Bariatric surgery is an effective means to achieve long-term weight loss, but it requires a commitment to overhauling your diet and exercise habits. The dietary changes are of particular importance, as bariatric surgery works partially by restricting how much food your stomach can hold. The amount you can eat in one sitting after weight loss surgery depends on which bariatric procedure you choose, how far into your recovery you are, and the texture of the food you’re eating.
Meal Sizes After Bariatric Surgery
Once you’re back to eating solids, you’ll be able to enjoy most of the foods you did before surgery but in smaller amounts. Most surgeons recommend limiting your meals to three to six ounces to avoid stretching out your new anatomy and to avoid discomfort.
However, you may notice you can eat considerably more of certain foods than others without feeling overly full. While this may seem concerning, it’s not unusual depending on the food type. For example, you may only be able to eat three ounces of meat while an entire bottle of protein smoothie poses no issues. Liquids and soft foods aren’t as dense or tough as meats and solid foods, which makes them easier to consume.
Regardless of what your stomach can handle, focus on portion control when meal planning. Using small plates and measuring food with cups rather than eyeballing it can help you achieve this goal. How you divide your plate matters as well. Aim to fill half of it with your protein and the other half with fresh produce. High-fiber starches are ok as well, but they shouldn’t take up more than ¼ of your plate.
What Are Macros?
You’ll likely hear a lot about meeting your macronutrient needs, often shortened to macros, as you progress through your bariatric journey. Your macronutrients are protein, carbs, and fats. Your total calorie intake is important to track as well to achieve weight loss success. The following are the general nutrient guidelines for most bariatric patients:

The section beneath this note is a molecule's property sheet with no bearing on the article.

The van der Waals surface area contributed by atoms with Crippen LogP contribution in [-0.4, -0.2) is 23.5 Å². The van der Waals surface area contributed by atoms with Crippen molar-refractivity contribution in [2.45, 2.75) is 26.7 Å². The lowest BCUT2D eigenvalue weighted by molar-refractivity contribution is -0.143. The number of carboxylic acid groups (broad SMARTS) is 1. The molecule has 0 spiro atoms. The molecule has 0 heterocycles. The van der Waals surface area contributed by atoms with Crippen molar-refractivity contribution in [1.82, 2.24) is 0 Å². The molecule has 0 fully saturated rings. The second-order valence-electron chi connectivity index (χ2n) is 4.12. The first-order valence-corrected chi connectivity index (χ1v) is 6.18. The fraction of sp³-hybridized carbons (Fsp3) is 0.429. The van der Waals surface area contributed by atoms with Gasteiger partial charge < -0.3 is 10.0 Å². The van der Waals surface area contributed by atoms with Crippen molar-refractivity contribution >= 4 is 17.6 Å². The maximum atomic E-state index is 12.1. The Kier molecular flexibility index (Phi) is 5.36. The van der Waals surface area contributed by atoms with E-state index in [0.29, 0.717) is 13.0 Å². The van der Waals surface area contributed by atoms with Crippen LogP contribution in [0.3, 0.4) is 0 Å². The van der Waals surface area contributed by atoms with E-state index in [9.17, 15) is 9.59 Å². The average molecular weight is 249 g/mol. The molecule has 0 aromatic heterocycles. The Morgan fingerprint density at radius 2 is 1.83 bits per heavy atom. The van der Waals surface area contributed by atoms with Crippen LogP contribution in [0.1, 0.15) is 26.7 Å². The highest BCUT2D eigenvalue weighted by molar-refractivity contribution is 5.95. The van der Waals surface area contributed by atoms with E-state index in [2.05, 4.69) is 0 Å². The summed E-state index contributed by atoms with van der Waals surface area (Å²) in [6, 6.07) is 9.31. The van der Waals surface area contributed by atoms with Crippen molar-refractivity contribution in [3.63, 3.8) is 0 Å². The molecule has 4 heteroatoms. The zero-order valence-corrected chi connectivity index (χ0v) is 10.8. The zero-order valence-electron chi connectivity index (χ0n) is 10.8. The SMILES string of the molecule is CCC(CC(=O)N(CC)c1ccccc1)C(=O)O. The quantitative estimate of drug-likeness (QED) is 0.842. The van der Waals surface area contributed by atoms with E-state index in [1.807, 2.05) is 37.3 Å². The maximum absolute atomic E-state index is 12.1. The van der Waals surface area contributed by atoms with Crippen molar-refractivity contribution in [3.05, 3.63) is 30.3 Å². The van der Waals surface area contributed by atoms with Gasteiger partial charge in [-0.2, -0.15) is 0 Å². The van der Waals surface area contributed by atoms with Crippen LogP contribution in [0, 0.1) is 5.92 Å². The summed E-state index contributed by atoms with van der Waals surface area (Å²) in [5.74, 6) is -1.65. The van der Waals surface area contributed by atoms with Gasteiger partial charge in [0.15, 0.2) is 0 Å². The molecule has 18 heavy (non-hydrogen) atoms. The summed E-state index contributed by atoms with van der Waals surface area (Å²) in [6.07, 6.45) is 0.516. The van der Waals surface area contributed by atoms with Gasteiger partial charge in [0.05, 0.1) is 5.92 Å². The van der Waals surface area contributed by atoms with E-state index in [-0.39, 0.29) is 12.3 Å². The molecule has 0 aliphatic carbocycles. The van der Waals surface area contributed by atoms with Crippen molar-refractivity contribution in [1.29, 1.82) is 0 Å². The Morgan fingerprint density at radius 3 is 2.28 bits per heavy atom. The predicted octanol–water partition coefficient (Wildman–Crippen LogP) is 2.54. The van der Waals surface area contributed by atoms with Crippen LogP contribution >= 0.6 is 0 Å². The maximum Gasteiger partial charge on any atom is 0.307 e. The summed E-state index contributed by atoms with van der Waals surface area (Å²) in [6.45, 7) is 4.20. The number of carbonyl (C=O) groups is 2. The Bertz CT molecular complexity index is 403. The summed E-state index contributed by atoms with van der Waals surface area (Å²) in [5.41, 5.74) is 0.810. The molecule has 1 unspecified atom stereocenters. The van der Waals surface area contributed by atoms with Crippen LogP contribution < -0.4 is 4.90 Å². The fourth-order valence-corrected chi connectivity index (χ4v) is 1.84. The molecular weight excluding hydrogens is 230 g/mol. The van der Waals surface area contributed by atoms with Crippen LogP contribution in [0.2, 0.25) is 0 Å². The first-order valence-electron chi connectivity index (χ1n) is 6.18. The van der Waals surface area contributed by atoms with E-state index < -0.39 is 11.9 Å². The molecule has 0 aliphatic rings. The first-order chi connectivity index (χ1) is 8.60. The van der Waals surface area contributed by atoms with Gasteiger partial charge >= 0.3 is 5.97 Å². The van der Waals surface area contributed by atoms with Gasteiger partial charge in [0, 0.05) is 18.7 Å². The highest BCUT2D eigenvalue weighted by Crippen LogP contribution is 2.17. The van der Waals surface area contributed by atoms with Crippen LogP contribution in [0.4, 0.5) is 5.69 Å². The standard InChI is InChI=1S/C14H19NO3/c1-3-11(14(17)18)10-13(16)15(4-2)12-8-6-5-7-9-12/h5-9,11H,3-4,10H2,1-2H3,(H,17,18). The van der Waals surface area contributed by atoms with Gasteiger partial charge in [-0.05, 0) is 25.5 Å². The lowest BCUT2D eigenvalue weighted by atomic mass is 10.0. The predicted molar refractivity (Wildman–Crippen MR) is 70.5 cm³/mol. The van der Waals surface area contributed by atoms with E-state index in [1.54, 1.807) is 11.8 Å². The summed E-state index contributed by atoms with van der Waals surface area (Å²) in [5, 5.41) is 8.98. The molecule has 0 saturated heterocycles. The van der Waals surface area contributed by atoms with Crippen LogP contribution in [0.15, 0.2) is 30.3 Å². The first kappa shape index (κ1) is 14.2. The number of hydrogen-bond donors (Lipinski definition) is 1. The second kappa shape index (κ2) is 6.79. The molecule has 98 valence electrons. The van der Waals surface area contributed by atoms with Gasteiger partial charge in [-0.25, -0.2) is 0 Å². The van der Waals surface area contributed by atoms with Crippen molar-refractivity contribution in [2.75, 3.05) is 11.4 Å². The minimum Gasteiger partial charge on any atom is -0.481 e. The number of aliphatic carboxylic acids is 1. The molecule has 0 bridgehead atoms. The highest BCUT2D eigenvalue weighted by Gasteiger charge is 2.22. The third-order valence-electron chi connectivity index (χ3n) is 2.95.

- 800-1200 calories per day.
- 60+ grams of protein per day.
- 60+ grams of carbs per day. Aim to consume the same number of carbs in grams as you do protein.
- 20 grams of fat, preferably unsaturated fats.
How to Plan Well-Portioned Meals
Tracking calories and macros might seem overwhelming at first, but several apps make this an easy practice. Many allow you to scan the labels on foods, save common meals, or import recipes from online so you don’t have to manually enter all the nutrition information.
Meal planning is another great way to avoid hunger-driven decisions around mealtimes. If you already know what you’re going to eat, you’re less likely to reach for an unhealthy snack to satisfy a craving. Your meal plan should focus on your protein choice first, then your fruits and veggies, and save your fats for last. For example, breakfast can be an egg mixed with fresh veggies to make a scramble or an omelet with avocado slices on the side.
Are Snacks Off Limits?
Elimination diets are too restrictive to work in the long term. Bariatric patients often need snacks to meet their nutrition goals. Eating smaller meals with snacks in between allows you to obtain enough protein without exceeding the limits of your new stomach. Some good snack ideas include Greek yogurt, apple slices with peanut butter, fresh veggies and hummus, or turkey and cheese roll-ups.
How much weight you lose after bariatric surgery depends on how well you commit to your new diet and exercise recommendations. Investing in the right tools and learning portion sizes can simplify this process. It may seem daunting at first, but the improvements to your health are well worth the effort. Contact us to learn more about the life-altering benefits of bariatric surgery.